Atlantic 10 and Big 12 Are Two Very Different Conferences

By Mike Gillmeister
Charles LeClaire – US Presswire

Nine one-time Division I multi-sport athletic conferences are no more. The Big 12 Conference  could very well be on its way to the same fate, at least as far as men’s basketball is concerned.

This post isn’t to report another colossal conference realignment, or to fuel the fire of any existing rumors. It’s to talk about two different conferences; one on the rise and the other loses members by the year.

The conference  in good standing is the Atlantic 10, which has six schools more than the Big 12.

Both conferences have national championships (the La Salle Explorers for the A-10 in 1953 and the Kansas Jayhawks for the Big 12 in 2008).

The Big 12 even has 214 tournament bids to the A-10’s 187. However, the Big 12 has also lost out on four basketball programs with a combined 54 all-time bids due to schools moving to different conferences.

While the Texas A&M Aggies had a legitimate gripe in leaving the conference, fearing the Texas Longhorns would have an unfair advantage in recruiting and revenue with the Longhorn Network. With so many other schools realigning with the hopes of finding greener pastures,  the Big 12 looks mighty weak.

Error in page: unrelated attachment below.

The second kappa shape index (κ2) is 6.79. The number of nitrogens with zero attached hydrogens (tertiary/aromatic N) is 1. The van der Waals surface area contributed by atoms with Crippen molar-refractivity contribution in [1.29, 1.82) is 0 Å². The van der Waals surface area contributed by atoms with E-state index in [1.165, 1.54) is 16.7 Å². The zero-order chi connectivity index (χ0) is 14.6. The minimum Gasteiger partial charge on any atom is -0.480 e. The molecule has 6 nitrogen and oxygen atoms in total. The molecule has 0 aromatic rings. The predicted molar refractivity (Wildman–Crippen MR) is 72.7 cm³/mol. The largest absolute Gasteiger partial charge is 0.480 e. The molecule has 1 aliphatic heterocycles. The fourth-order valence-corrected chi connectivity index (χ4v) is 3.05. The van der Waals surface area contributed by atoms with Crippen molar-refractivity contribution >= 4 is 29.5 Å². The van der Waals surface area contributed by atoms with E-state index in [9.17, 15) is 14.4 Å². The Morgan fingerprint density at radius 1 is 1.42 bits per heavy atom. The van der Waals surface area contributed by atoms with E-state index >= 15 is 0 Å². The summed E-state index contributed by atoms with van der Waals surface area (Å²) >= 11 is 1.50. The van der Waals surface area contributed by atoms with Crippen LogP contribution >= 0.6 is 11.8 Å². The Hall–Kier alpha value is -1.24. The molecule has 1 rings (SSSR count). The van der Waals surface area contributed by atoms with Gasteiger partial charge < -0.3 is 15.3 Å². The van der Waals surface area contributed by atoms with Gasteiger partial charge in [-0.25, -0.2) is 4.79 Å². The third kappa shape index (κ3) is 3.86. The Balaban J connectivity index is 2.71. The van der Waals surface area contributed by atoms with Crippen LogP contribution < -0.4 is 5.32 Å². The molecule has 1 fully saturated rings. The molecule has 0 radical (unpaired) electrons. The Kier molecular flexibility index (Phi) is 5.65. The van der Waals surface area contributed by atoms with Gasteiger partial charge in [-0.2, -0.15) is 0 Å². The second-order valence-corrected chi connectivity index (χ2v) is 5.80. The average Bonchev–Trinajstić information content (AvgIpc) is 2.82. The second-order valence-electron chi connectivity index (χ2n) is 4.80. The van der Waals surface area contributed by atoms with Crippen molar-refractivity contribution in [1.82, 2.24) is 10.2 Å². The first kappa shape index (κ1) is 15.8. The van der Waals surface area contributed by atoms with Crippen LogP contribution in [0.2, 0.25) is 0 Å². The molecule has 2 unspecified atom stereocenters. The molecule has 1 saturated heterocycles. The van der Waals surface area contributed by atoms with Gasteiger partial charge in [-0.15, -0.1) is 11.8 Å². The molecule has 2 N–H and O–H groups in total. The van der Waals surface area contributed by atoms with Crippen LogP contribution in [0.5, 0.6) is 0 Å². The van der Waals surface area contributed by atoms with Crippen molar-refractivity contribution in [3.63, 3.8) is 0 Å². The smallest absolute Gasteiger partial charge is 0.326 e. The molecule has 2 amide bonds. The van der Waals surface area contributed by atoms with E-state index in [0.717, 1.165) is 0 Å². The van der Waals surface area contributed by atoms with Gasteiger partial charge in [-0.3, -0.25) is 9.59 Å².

The fact that at least seven other conferences have more members doesn’t help the Big 12, either.

The A-10 has 16 members and three of the four schools that made last season’s NCAA Tournament advanced to at least the Sweet 16.

With the addition of the VCU Rams and the No.18 Butler Bulldogs, who upset the preseason No.1 Indiana Hoosiers the Big 12’s addition of the West Virginia Mountaineers and the TCU Bullfrogs doesn’t exactly seem so impressive anymore.

The A-10’s newbies are a combined 16-5 this season, while the Mountaineers and Bullfrogs combined for a 12-9 mark to start the season.

While Butler took down the top team in the country, West Virginia couldn’t even put away the Butler Wildcats.

Wait until they start playing games that matter.


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